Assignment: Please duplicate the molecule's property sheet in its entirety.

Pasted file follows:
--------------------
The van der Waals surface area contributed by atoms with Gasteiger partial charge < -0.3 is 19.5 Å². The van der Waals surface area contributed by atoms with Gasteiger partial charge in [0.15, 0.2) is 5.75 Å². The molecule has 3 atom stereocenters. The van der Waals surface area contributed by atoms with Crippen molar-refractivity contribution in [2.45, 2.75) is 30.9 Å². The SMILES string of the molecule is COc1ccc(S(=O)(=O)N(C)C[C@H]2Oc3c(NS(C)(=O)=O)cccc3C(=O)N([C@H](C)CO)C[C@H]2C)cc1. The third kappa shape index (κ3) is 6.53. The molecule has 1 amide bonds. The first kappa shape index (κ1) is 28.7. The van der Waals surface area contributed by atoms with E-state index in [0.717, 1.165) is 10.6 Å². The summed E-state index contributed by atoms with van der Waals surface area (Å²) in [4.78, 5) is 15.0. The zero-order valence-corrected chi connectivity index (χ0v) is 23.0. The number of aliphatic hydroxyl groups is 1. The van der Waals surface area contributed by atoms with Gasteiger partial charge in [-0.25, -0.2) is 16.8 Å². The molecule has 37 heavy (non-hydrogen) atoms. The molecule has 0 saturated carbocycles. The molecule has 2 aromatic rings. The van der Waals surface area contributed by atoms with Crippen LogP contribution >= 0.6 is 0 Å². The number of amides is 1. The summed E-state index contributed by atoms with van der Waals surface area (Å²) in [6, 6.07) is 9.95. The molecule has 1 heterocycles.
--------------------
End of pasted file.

The van der Waals surface area contributed by atoms with Gasteiger partial charge < -0.3 is 19.5 Å². The van der Waals surface area contributed by atoms with Gasteiger partial charge in [0.15, 0.2) is 5.75 Å². The molecule has 3 atom stereocenters. The van der Waals surface area contributed by atoms with Crippen molar-refractivity contribution in [2.45, 2.75) is 30.9 Å². The SMILES string of the molecule is COc1ccc(S(=O)(=O)N(C)C[C@H]2Oc3c(NS(C)(=O)=O)cccc3C(=O)N([C@H](C)CO)C[C@H]2C)cc1. The third kappa shape index (κ3) is 6.53. The molecule has 1 amide bonds. The first kappa shape index (κ1) is 28.7. The van der Waals surface area contributed by atoms with E-state index in [0.717, 1.165) is 10.6 Å². The summed E-state index contributed by atoms with van der Waals surface area (Å²) in [4.78, 5) is 15.0. The zero-order valence-corrected chi connectivity index (χ0v) is 23.0. The number of aliphatic hydroxyl groups is 1. The van der Waals surface area contributed by atoms with Gasteiger partial charge in [-0.25, -0.2) is 16.8 Å². The molecule has 37 heavy (non-hydrogen) atoms. The molecule has 0 saturated carbocycles. The molecule has 2 aromatic rings. The van der Waals surface area contributed by atoms with Crippen LogP contribution >= 0.6 is 0 Å². The number of amides is 1. The summed E-state index contributed by atoms with van der Waals surface area (Å²) in [6, 6.07) is 9.95. The molecule has 1 heterocycles.